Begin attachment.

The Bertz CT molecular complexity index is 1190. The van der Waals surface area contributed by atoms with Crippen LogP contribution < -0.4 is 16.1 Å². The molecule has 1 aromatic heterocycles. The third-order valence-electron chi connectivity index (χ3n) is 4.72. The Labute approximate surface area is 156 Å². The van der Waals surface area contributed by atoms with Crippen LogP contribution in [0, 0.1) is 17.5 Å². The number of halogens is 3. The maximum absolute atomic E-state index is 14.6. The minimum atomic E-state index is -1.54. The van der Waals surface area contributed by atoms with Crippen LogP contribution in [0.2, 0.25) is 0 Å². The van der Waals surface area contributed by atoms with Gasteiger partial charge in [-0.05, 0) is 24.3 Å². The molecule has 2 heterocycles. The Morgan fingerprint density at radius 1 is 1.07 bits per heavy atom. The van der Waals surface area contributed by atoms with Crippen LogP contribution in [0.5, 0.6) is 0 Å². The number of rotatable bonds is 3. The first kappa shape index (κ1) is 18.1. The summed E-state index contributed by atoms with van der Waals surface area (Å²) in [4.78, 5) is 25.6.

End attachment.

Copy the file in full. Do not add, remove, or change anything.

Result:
The Bertz CT molecular complexity index is 1190. The van der Waals surface area contributed by atoms with Crippen LogP contribution < -0.4 is 16.1 Å². The molecule has 1 aromatic heterocycles. The third-order valence-electron chi connectivity index (χ3n) is 4.72. The Labute approximate surface area is 156 Å². The van der Waals surface area contributed by atoms with Crippen LogP contribution in [0, 0.1) is 17.5 Å². The number of halogens is 3. The maximum absolute atomic E-state index is 14.6. The minimum atomic E-state index is -1.54. The van der Waals surface area contributed by atoms with Crippen LogP contribution in [0.2, 0.25) is 0 Å². The van der Waals surface area contributed by atoms with Gasteiger partial charge in [-0.05, 0) is 24.3 Å². The molecule has 2 heterocycles. The Morgan fingerprint density at radius 1 is 1.07 bits per heavy atom. The van der Waals surface area contributed by atoms with Crippen LogP contribution in [0.5, 0.6) is 0 Å². The number of rotatable bonds is 3. The first kappa shape index (κ1) is 18.1. The summed E-state index contributed by atoms with van der Waals surface area (Å²) in [4.78, 5) is 25.6.